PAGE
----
Brno and Tartu are examples of successful cities with top-notch universities and a plethora of young people traveling there for education and career opportunities. Start-ups and new development projects can play a crucial part in transforming cities into magnets. Despite being a small country, Estonia is a leading innovator in e-commerce and e-security. According to Raimond Tamm, Deputy Prime Minister of Tartu, Estonia, digital transformation can make a significant contribution to a better quality of life in the city. "As much as 90 percent of the services we offer our citizens are digitalized." Another example is Brno, which positions itself as a city of new ideas. The connection of the local universities with innovative sectors was essential for the transformation of Brno into a digital and modern city.

“The question of how to bring opportunities to lesser-served regions remains a challenge both in the United States and in Slovakia.  In the United States, however, in addition to places like Silicon Valley, recent years have seen vibrant startup clusters emerge all around the country.  Startups play an important role in the U.S. economy,” says Bridget Brink, Ambassador of the United States to Slovakia.

Even traditional industries associated with the city can become centers of innovation. Juraj Sabol, General Manager for Strategy at US Steel Košice, presented the perspective of the largest steel producer in Central Europe. "Steel is firmly connected with the city of Košice and it is a fabric of the economy of tomorrow. Thanks to the introduction of the latest technologies into our production processes, we aspire to be seen as a technology company that is the leader in the field of artificial intelligence not only in Slovakia but also in Europe.”


According to the Czech economist and philosopher Tomáš Sedláček, thanks to the omnipresent digital transformation and connectivity, it doesn't matter today whether we are sitting in the Silicon Valley, Manhattan, or at home in a cottage. This is something which can drive more people out of the capital. Our brains seem to be shifting to virtual reality as well. Companies’ structure will no longer be so hierarchical, and the focus will shift toward their creative potential. Today, lacking computer literacy skills 4.0 is like not being able to read.”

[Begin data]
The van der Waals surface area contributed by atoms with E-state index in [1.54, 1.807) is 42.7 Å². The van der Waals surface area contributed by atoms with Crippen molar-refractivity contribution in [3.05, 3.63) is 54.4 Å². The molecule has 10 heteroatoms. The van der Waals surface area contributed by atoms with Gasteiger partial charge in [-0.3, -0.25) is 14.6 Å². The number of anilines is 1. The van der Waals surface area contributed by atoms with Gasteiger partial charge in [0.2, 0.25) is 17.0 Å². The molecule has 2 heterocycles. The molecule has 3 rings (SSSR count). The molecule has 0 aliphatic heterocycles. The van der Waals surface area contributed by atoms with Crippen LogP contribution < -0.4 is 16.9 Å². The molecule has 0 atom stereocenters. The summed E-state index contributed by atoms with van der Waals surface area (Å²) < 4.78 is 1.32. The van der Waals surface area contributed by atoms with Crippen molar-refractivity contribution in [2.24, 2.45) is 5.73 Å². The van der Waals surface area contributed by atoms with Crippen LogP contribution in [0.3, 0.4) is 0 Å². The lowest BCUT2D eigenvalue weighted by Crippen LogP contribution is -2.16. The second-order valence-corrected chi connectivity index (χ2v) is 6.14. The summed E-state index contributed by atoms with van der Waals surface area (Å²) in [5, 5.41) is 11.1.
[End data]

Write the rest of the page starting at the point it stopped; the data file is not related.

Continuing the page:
One of the key topics of the conference was the development and preservation of talents. Marcela Havrilová, Education Industry Lead Microsoft Czech Republic and Slovakia examined the importance of education and upskilling for talent retention. “Upskilling is the most effective way in digital transformation to innovate your people's potential for the future labor market, educate talent and preserve jobs. Just the right upskilling can move a person to a qualitatively higher level of a job position and bring companies a higher added value.”

According to Juraj Girman, Vice President Telekom IT, Deutsche Telekom IT Solutions Slovakia, creative thinking and independence is an inevitable ingredient of success. “We have to understand that our future success lies only in our hands and we need to learn a lot to make it happen. Companies that can motivate their employees to individual and autonomous upskilling will prevail over those which understand upskilling as a centrally planned process.” 

According to Andreas Truls, Managing Director of Deutsche Telekom IT Solutions Slovakia it is important to focus on new ways of working, virtual leadership, digital education and digital processes that enable remote and hybrid working models. “We work with startups, startup accelerators, organize bootcamps and hackathons to find innovative solutions for growth. We also engage in various industry sectors supported by AI and Data Analytics.“

As concluded by Petr Chládek, director of South-Moravian Innovation Center in Brno, the biggest challenge in the next five years will be how to help small and mid-sized businesses grow. These businesses are not able to transform so quickly, they are overstaffed, and they are quickly becoming uncompetitive. “Crises tend to unravel entrepreneurial mindset. Never has there been a better opportunity to change the world and look for effective solutions than today.”


Marek Hrubčo, Policy officer (Košice), +421 904 381 638,
Daniela Beráková, PR & Media Manager, +421 948 142 136,